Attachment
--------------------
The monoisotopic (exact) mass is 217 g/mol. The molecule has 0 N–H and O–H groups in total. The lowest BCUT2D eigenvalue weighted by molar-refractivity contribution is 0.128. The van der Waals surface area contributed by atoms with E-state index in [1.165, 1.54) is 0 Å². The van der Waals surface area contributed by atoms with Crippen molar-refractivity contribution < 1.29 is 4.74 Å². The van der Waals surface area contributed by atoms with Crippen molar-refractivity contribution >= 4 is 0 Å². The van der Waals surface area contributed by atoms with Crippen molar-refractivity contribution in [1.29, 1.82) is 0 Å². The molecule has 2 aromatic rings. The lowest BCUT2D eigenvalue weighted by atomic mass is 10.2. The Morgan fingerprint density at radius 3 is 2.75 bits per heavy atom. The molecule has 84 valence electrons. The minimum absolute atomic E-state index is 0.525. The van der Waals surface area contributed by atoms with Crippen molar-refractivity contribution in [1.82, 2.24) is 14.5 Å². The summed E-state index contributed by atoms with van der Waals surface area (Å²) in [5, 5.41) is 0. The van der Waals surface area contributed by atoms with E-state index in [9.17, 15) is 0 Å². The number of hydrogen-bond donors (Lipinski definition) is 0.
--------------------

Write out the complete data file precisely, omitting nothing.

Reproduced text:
The monoisotopic (exact) mass is 217 g/mol. The molecule has 0 N–H and O–H groups in total. The lowest BCUT2D eigenvalue weighted by molar-refractivity contribution is 0.128. The van der Waals surface area contributed by atoms with E-state index in [1.165, 1.54) is 0 Å². The van der Waals surface area contributed by atoms with Crippen molar-refractivity contribution < 1.29 is 4.74 Å². The van der Waals surface area contributed by atoms with Crippen molar-refractivity contribution >= 4 is 0 Å². The van der Waals surface area contributed by atoms with Crippen molar-refractivity contribution in [1.29, 1.82) is 0 Å². The molecule has 2 aromatic rings. The lowest BCUT2D eigenvalue weighted by atomic mass is 10.2. The Morgan fingerprint density at radius 3 is 2.75 bits per heavy atom. The molecule has 84 valence electrons. The minimum absolute atomic E-state index is 0.525. The van der Waals surface area contributed by atoms with Crippen molar-refractivity contribution in [1.82, 2.24) is 14.5 Å². The summed E-state index contributed by atoms with van der Waals surface area (Å²) in [5, 5.41) is 0. The van der Waals surface area contributed by atoms with E-state index in [9.17, 15) is 0 Å². The number of hydrogen-bond donors (Lipinski definition) is 0.